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Interesting Derivative Proof Question

  1. Feb 11, 2015 #1
    1. The problem statement, all variables and given/known data
    I recently searched around SE, and found:



    http://math.stackexchange.com/questions/1142546/how-to-solve-this-derivative-of-f-proof


    2. Relevant equations

    Below

    3. The attempt at a solution

    The answer is interesting.

    "A function given that $$f(x)=f''(x)+f'(x)g(x)$$ could be an exponential function, sine, cosine , quadratic polynomial or $$f\equiv0$$. So we can say that the function is a continuous function $\in C^2$.

    The right negation is that $$f(x)\ge0 , \in (a, b)$$ and exist a point c | $$f(c)>0$$.


    You have that $$f''(x_1)\ge0$$ (the function in that point is convex) so in that point you have a minima so there are two case

    1. $$f(x_1)<0$$ (obviously contradiction)
    2. $$f(x_1)=0$$ (it's impossible because this imply that f(x) = 0)

    Analog for the other case"

    But how does $$f''(x_1) > 0$$ show that $$f(x_1) < 0$$? I dont understand the contradiction for #1??

    Thanks!
     
  2. jcsd
  3. Feb 11, 2015 #2

    PeroK

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    The proof is saying that if f is not identically 0, then it must attain its maximum (or minimum) at x_1 in (a, b). And f''(x_1) = f(x_1) . But, using the second derivative test, if f(x_1) > 0, then we have a local minimum and if f(x_1) < 0, we have a local maximum. Contradiction.
     
  4. Feb 11, 2015 #3

    epenguin

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    Finding this strange. This should generate an infinite number of zeroes in the interval?
     
  5. Feb 12, 2015 #4
    But how is that a contradiction and to what?
     
  6. Feb 12, 2015 #5

    PeroK

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    It's basic calculus. If f(x_1) > 0, how can that be a local minimum?
     
  7. Feb 12, 2015 #6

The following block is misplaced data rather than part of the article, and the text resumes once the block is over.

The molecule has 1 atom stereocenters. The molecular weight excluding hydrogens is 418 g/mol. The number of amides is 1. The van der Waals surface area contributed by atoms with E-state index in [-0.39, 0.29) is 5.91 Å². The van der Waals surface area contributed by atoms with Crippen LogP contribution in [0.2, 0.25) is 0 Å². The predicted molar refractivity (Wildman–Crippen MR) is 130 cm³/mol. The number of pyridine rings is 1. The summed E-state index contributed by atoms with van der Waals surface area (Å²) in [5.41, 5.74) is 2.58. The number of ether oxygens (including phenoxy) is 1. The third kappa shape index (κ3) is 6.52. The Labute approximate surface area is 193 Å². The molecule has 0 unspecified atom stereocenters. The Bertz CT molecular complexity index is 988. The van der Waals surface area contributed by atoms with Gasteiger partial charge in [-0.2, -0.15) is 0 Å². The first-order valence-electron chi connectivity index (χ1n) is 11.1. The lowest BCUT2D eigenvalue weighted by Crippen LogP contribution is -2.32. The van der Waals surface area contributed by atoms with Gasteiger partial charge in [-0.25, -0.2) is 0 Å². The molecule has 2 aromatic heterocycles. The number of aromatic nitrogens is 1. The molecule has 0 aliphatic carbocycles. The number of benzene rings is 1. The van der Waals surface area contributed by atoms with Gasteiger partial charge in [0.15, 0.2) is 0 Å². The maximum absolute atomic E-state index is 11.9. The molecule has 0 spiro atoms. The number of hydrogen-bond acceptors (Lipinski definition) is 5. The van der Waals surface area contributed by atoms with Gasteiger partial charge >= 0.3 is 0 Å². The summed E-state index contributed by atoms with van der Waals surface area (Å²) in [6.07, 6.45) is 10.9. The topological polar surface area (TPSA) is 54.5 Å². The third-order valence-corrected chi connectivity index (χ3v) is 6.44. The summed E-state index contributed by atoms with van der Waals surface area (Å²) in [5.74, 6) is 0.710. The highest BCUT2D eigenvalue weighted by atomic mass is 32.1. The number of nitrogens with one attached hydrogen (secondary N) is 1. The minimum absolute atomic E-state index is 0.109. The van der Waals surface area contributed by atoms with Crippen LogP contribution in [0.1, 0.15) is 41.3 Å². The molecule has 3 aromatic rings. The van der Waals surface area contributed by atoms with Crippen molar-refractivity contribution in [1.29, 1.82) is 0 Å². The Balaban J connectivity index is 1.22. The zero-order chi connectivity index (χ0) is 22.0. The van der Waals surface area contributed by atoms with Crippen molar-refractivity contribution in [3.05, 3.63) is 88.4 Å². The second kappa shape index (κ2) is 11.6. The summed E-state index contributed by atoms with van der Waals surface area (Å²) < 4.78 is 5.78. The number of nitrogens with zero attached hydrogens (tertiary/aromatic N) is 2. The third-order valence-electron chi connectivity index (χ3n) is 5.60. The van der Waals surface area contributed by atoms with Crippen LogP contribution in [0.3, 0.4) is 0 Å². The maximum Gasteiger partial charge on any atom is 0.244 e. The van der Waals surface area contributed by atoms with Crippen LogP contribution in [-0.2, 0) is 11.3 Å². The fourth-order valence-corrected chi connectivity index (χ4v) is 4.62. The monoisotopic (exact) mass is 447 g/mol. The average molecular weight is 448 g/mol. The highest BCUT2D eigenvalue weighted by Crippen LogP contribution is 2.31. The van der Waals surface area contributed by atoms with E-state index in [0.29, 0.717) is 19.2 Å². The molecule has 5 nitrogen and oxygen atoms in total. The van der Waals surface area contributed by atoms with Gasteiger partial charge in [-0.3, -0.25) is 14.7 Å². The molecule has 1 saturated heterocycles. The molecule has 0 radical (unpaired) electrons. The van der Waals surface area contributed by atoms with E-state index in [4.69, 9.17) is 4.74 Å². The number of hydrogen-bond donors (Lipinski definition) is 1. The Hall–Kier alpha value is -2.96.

$$f(x) = x^2 + 1$$?

    It has a minimum f(x_1) > 0?
     
  8. Feb 12, 2015 #7

    PeroK

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    We're not talking here about an arbitrary function. We're talking about one that meets the key criteria stated in the problem. The first of these is that f(x) = 0 at two distinct points. The second criterion is that f(x) = f''(x) whenever f'(x) = 0.

    If such an f has a minimum it must be < 0. And f'' must be < 0 at that point. But, f'' < 0 implies it's a local maximum. That's the contradiction.
     
  9. Feb 12, 2015 #8
    Ok, this is starting to make sense.


    The only part I do not understand is.

    "If such an f has a minimum it must be < 0"

    Why does this have to be true? Thanks!
     
  10. Feb 12, 2015 #9

    PeroK

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    To be more precise, the proof was:

    If f(x) < 0 for some x in (a, b), then f attains its absolute minimum on (a, b).

    And, if f(x) > 0 for some x in (a, b), then f attains its absolute maximum on (a, b).
     
  11. Feb 12, 2015 #10

    ???

    But I am not asking what the question asked? I was asking,

    How if f(x) < 0 it is a contradiction to have f"(x) > 0 ??
     
  12. Feb 12, 2015 #11

    PeroK

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    It isn't! Lots of functions have that property. But NOT the one in the question which meets certain criteria.

    Do you not understand that a proof may apply to a function with certain properties, but not to all functions?
     
  13. Feb 12, 2015 #12

    I do understand it.

    But can you show that for our function it is a contradiction that,

    if f(x) < 0 tthen the contradiction is to have f''(x) > 0??
     
  14. Feb 12, 2015 #13

    PeroK

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    That's not correct either. We have f(x) < 0, f'(x) = 0 and f''(x) = f(x) < 0.
     
  15. Feb 12, 2015 #14
    Yes but how will it be a contradiction?
     
  16. Feb 13, 2015 #15

    epenguin

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    Is the misunderstanding here that Amad is trying to prove a statement true by contradiction, while PeroK has proved it false by contradiction?
    Perhaps the problem has been wrongly copied or misunderstood, for which there are other indications.

    Also I saw earlier without even looking at the posts that if a function is such that between any two zeroes it has another zero, then it will have an infinite number of zeroes. Which is not impossible, but it would be a funny function to have an excercise on at this level.
     
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